First, let me make it perfectly clear that I didn't make the trip to Camp Randall on Saturday and instead covered it from my home in Indianapolis. I don't want to misrepresent myself in any way. I opted to cover Indiana basketball live on Friday night and Sunday and not try to add 13 hours of driving in between.
And since I was there in 2010 for the 83-20 beat down and I've been there for a few other drubbins over the years, I decided to cover IU basketball this weekend rather than heading to Madison. Interestingly, even though Wisconsin didn't put up 83 points the day was very similar in terms of the weather. What I remember after that one was over was that we had parked six blocks away and it rained (and I didn't have an umbrella.)
When asked for my prediction on the Wisconsin Scout.com site I had figured that Wisconsin would handle the Hoosiers and score over 50 points. But I never saw the offensive offense coming.
That has been the one constant in the chaos this year. You could always count on Indiana putting up points and gobbling up yards. Saturday the Hoosiers failed on both counts. IU had 224 yards of offense and scored three points.
So what happened? Good question.
First of all, the elements clearly had an effect on Indiana. Kevin Wilson told the TV folks at halftime that wasn't the case but the Hoosiers simply did not look prepared for the rain. And perhaps teams that throw the ball first and run second will have more trouble in those conditions but a lot of IU's problems weren't necessarily throwing the ball.
Stephen Houston botched an exchange from Nate Sudfeld when the sophomore put the ball right in his bread basket but Houston didn't look like he even knew the ball was supposed to be there. That one was puzzling and troubling. And that was a huge play. Wisconsin already had the momentum for the 93 yard TD run and then that allowed them to go up 14-0 with 3 minutes played in the game.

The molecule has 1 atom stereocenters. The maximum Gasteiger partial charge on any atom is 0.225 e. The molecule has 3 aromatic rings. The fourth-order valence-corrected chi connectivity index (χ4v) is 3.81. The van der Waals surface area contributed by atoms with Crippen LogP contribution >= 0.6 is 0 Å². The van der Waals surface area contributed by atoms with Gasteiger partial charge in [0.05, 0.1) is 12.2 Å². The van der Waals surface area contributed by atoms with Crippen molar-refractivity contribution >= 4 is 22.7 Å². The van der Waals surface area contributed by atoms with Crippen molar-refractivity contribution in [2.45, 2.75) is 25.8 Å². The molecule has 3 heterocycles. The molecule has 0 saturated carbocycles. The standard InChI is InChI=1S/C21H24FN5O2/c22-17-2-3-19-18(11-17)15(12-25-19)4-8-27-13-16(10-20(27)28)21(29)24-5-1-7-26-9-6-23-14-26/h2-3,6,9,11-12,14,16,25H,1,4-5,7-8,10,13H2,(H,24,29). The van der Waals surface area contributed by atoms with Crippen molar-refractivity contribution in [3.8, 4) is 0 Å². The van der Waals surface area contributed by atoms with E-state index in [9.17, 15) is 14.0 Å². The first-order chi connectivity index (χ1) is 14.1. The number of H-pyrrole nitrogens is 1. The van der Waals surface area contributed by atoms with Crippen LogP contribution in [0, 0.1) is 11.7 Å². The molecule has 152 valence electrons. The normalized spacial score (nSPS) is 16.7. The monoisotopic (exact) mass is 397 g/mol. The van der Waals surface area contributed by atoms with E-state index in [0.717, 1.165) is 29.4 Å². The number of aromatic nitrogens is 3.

But Sudfeld also miss handled a shotgun snap from center Wes Rogers. Not sure who that one was on. Rogers had a couple of snaps last week in good conditions that almost got away from Sudfeld, too, so that one may be worth watching the video to see.
Tre Roberson also had trouble on an exchange. Those were the only three fumbles credited to Indiana Saturday but they were all big. They either resulted in a turnover or took IU out of sequence in a drive.
What I found to be the most troubling play of the game was when the Hoosiers finally mounted a drive in the third quarter and looked on their way to getting the first TD of the game. IU trailed 30-0 and went on a 14-play, 70-yard drive that had them with a first-and-goal at the 1.
Houston tried the middle on first down for no gain. D'Angelo Roberts tried on second down (and I thought came very close on his lunge but it wasn't reviewed) and he was stopped, too. At this point, the coaches inserted Roberson in the game. He seemed to take a lot of time at the line, going up and down talking to the linemen, possibly changing a play. Ultimately, he ran out of time on the play clock and IU was assessed a 5-yard penalty of delay of game.
On third-and-goal at the 6, Sudfeld was back in and threw an incomplete pass. And then Mitch Ewald booted a 23-yard field goal.
But how does that happen? I mean the way this game was going it probably wasn't going to matter any way. But still, 30-3 was much more of a victory for Wisconsin than IU coming out of the locker room and scoring a touchdown.
My question is where is the sideline recognition by the coaching staff to get that timeout? Somebody needs to call it. Yes, Roberson should have seen the play clock winding down and called the TO, too. But I still there needs to be sideline recognition as well.
I thought that turned out to be a huge play in the game.
So where does Indiana go from here? The easy answer is Columbus, Ohio and Ohio Stadium next Saturday to play Ohio State. That's a bad place to go in a must-win situation.
I expect that Indiana will score some points against the Buckeyes. But I don't know any reason to believe that the Indiana defense will put up much of a fight. My guess is that Indiana will go into the Bucket game with a 4-7 record and playing for pride.
It's too bad when you look back at eight home games and a lot of promise to think that another Indiana football team will likely be shutout of postseason play again.
Follow Terry Hutchens at Twitter.com/Foxsportshutch